Of course, you’ll also want to be realistic about what kind of media you’re actually consuming. Though popping in an old CD or DVD may sound like a romantic night in, the internet has made it more likely that you’ll be streaming your music and movies. A few keepsakes on the shelf can be nice conversation pieces when entertaining guests, but it’s probably best to box up the older forms of media and store them elsewhere.

If you’re putting some lesser-used electronics away, be mindful of dust and humidity. Dust that settles into an electronic device will be burned up the next time it’s powered on and could cause overheating. Humidity in the air can cause electronics to corrode, and a buildup of rust can impact the way a device runs. A media room or other similar addition to the main part of your home can help alleviate some concerns about storing your entertainment goods long-term.

  1. Documents, Photos, and Books

Documents, photos, and books are delicate, and you’ll need to take extra care when storing them, especially as they age. Place all photos into albums and organize documents in folders to better protect them from environmental conditions.

Be mindful of any excessive light exposure, both natural and artificial, to avoid any fading or discoloration. If your items are being stored in a room with a lot of windows, consider having a UV-filtering film installed to reduce the presence of harmful rays.

Paper products should be stored in a cool, dry place to help prevent mold growth. Because paper is a natural substance, it can be particularly susceptible to certain mildews. At a minimum, consider putting a dehumidifier near your bookcases to maintain a drier environment.

Building a library within your home can ensure some of your most treasured items are preserved appropriately. You’ll be better able to control the possible pollutants within the space and adjust accordingly.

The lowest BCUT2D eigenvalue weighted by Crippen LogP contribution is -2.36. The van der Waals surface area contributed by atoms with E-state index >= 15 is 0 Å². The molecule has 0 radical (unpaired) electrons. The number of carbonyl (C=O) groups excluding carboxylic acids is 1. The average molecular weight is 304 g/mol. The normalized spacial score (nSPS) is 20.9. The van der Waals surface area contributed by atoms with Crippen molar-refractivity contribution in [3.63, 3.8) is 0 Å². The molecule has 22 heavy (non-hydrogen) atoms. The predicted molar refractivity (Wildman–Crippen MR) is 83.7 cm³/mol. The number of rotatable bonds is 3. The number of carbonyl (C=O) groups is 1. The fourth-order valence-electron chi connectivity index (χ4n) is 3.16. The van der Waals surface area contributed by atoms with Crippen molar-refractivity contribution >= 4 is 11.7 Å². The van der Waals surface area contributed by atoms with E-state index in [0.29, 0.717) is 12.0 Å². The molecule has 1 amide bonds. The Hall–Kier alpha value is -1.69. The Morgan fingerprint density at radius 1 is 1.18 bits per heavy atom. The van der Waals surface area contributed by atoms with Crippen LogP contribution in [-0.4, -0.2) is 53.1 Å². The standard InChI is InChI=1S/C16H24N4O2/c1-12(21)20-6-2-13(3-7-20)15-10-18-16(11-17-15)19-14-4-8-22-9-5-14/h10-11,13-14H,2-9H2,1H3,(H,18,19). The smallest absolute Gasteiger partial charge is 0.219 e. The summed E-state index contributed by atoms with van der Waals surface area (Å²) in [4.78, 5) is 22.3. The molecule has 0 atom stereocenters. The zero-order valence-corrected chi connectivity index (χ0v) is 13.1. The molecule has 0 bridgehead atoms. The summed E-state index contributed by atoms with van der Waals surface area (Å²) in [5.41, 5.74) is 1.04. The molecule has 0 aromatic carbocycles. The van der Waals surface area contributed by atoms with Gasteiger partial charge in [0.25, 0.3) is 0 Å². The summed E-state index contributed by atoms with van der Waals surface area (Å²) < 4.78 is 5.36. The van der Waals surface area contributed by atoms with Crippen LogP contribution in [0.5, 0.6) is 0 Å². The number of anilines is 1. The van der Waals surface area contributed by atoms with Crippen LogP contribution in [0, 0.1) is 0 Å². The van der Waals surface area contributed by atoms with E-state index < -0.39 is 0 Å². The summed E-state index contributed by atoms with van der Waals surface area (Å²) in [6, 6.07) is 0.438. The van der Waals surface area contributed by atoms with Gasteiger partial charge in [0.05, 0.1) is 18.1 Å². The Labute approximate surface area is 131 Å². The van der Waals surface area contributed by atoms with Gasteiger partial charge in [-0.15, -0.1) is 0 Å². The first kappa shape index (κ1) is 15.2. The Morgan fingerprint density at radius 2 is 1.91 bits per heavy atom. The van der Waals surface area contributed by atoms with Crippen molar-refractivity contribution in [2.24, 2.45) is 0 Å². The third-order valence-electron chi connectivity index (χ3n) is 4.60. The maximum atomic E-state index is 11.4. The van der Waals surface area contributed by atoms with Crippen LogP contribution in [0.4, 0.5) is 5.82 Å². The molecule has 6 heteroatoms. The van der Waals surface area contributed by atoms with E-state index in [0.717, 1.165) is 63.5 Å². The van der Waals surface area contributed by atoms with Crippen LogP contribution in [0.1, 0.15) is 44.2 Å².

1. Antiques

Similar to other pieces of furniture, antiques should be cleaned thoroughly before being wrapped for storage. Try to use chemical-free cleaners to avoid any harmful substances soaking into your antiques.

Particularly with antiques, a humidity- and climate-controlled space is essential. Moisture that gets into wooden furniture can cause bending and warping. If your pieces have any varnish or sealant, moisture can also cause them to bubble and chip.

Ideally, you'll want to check in with your antiques every six weeks to ensure no adverse conditions have permeated your space. This best practice is one of the reasons home storage is the best option for them.

  1. Seasonal Items

To help keep your life more organized, box up any seasonal items and move them out of your everyday living spaces. Store like items together and label your boxes with numbers for easier access as the seasons change. Keep a note in your phone or another handy location that details what is in each numbered box. Doing so will prevent you from spending hours searching through boxes to find the items you need.

Basements are great for storing your seasonal belongings. But, not all basements are created equal. A cold, wet basement isn't a great storage option if you're storing valuable seasonal items. If you need an at-home basement storage option, consider finishing your basement to give you more room for your stuff and more room for your family.


Give Yourself Some Space

If you’re feeling ready to open up more space in your home to better accommodate your valuables, it might be time to consider a home addition. Not only will you add value to your home’s resale price, but you’ll enjoy a more comfortable lifestyle with the people you love most. Contact Maleno today to speak with one of our builders about how you can enjoy more space inside your home.

Contributed by Matt Flowers